A summary of important health news from the past week.
This week, Donald Trump's commission on the opioid crisis called for a tightened system of tracking and accountability. This includes the required training of more doctors who prescribe opioids, policies that allow more emergency responders to administer overdose reversal drugs, and penalties for insurers that dodge covering treatment for addiction. The panel also called for the establishment of drug courts in every federal judicial district in order to prevent sending drug offenders to prison and instead, help them access treatment.
Most of Us Live Paycheck-to-Paycheck. This Is What It Does to Your Health.
Money affects everyone's lives. 78 percent of full time workers in America are living from paycheck-to-paycheck, and 71 percent of Americans are in debt. Although what constitutes a livable wage varies greatly according to where you live, these statistics show just how many people are struggling to make ends meet. According to the American Psychological Association (APA), financial stress is the top cause of stress for Americans. Living with a chronic state of stress from living paycheck-to-paycheck can have negative impacts on both mental and physical health.
U.S. Gets a ‘C’ for its High Preterm Birth Rate
A recent report from the March of Dimes found that 9.8 percent of babies in the United States (380,000 babies each year) are born prematurely. This is the second year in a row that the percentage of premature babies has increased. According to Save the Children, 130 countries have lower preterm birth rates than the US. Babies who are born prematurely are more likely to experience a variety of health problems such as heart defects and brain damage, as well as an increased incidence of chronic disease later in life. Premature babies may also be more likely to have cognitive difficulties and delays.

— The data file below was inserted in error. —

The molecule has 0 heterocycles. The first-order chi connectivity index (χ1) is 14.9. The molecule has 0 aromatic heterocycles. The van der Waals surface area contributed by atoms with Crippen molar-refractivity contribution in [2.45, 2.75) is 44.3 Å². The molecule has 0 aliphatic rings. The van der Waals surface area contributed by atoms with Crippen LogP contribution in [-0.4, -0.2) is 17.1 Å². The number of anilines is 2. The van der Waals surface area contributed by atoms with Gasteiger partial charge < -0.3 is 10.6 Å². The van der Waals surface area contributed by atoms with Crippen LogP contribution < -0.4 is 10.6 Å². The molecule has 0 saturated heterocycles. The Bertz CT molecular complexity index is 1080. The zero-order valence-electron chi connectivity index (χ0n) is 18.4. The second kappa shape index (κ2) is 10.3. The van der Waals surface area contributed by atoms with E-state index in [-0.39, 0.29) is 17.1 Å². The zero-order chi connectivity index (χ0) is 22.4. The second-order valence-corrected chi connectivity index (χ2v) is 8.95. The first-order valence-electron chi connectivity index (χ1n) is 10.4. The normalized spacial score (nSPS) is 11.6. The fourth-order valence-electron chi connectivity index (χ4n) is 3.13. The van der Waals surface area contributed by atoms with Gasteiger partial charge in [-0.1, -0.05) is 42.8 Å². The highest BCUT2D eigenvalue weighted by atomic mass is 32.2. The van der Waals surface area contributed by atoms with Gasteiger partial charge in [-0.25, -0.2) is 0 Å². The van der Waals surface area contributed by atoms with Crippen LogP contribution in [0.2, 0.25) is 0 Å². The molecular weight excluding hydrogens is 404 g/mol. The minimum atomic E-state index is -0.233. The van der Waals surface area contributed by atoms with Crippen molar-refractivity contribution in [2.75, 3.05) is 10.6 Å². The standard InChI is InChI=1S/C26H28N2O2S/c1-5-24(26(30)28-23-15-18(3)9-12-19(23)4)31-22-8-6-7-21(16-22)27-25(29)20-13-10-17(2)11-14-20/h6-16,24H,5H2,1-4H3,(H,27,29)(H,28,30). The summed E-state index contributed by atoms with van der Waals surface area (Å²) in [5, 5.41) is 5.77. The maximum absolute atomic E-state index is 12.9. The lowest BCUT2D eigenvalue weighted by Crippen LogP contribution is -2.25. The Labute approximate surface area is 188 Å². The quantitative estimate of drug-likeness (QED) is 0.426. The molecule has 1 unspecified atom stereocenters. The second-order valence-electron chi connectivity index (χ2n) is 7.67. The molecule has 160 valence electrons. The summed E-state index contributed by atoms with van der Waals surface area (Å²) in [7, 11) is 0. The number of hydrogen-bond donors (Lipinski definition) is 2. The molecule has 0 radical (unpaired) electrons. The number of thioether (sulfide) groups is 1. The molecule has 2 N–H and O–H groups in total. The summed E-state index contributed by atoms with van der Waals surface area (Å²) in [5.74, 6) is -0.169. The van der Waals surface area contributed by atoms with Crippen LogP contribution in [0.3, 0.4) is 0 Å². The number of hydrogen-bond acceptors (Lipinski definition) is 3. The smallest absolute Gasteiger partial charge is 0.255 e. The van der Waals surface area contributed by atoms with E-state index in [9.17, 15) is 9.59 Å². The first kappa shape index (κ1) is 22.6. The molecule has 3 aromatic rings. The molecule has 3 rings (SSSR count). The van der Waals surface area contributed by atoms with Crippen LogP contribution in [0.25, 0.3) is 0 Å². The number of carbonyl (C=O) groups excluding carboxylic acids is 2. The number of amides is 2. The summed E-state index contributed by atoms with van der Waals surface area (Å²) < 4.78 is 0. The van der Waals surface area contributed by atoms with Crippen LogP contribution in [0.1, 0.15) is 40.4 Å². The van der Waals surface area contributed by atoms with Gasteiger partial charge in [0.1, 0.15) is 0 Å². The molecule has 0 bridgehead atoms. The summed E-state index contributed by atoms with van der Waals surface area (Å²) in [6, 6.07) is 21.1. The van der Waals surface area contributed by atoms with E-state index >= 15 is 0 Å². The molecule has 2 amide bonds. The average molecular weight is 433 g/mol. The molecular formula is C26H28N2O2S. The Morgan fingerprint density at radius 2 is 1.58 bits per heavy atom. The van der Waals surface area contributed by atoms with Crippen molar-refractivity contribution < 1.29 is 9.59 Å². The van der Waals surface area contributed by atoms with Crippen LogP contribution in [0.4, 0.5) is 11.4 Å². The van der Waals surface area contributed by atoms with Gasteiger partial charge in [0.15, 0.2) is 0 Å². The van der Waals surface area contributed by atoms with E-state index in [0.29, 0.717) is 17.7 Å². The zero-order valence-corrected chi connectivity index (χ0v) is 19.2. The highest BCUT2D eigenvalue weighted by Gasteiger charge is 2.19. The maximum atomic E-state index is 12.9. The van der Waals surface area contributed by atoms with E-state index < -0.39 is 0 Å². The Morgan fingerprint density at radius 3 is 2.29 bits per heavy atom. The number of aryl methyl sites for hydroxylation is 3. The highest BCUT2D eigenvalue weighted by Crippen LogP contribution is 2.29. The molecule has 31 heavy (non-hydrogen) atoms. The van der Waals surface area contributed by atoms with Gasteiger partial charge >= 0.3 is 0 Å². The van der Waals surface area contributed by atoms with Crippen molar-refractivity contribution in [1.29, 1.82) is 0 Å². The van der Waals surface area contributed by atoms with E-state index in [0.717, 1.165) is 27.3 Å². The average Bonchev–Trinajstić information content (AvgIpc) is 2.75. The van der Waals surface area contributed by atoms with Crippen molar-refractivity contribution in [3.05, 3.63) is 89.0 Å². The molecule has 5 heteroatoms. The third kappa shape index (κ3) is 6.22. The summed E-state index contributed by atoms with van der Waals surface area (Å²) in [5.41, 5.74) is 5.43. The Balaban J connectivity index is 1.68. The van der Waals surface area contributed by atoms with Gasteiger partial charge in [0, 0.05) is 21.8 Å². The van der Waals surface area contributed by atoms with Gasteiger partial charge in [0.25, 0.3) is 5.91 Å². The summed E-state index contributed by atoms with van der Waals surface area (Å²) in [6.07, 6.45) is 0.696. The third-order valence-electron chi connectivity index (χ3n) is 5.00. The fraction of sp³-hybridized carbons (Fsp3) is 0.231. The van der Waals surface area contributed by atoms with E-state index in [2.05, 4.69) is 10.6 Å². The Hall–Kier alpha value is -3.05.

Patients with sickle cell disease often encounter life-threatening barriers to obtaining proper medical care, particularly as adults. People with sickle cell, who, in the US, are predominantly African American, report longer wait times in emergency rooms and have been found to have a vastly shorter life expectancy. These discrepancies endure despite the availability of effective treatment for sickle cell.
There are health-tracking wearables for babies, too
New health-monitoring technologies for babies are slowly being introduced to the health-technology market. The 'smart pacifier' allows parents to continuously check their children's temperatures via a smartphone app while the 'biometric-tracking onesie' tracks the babies' sleep. While wearable monitors for babies can be useful to moms and dads, it might make some patients more anxious and it is not scientifically proven that infant physiologic monitors save lives. There is potential harm to using solely physiologic monitors for infant health, and these new and upcoming health-monitoring devices should not be replacements for physicians and other medical professionals.
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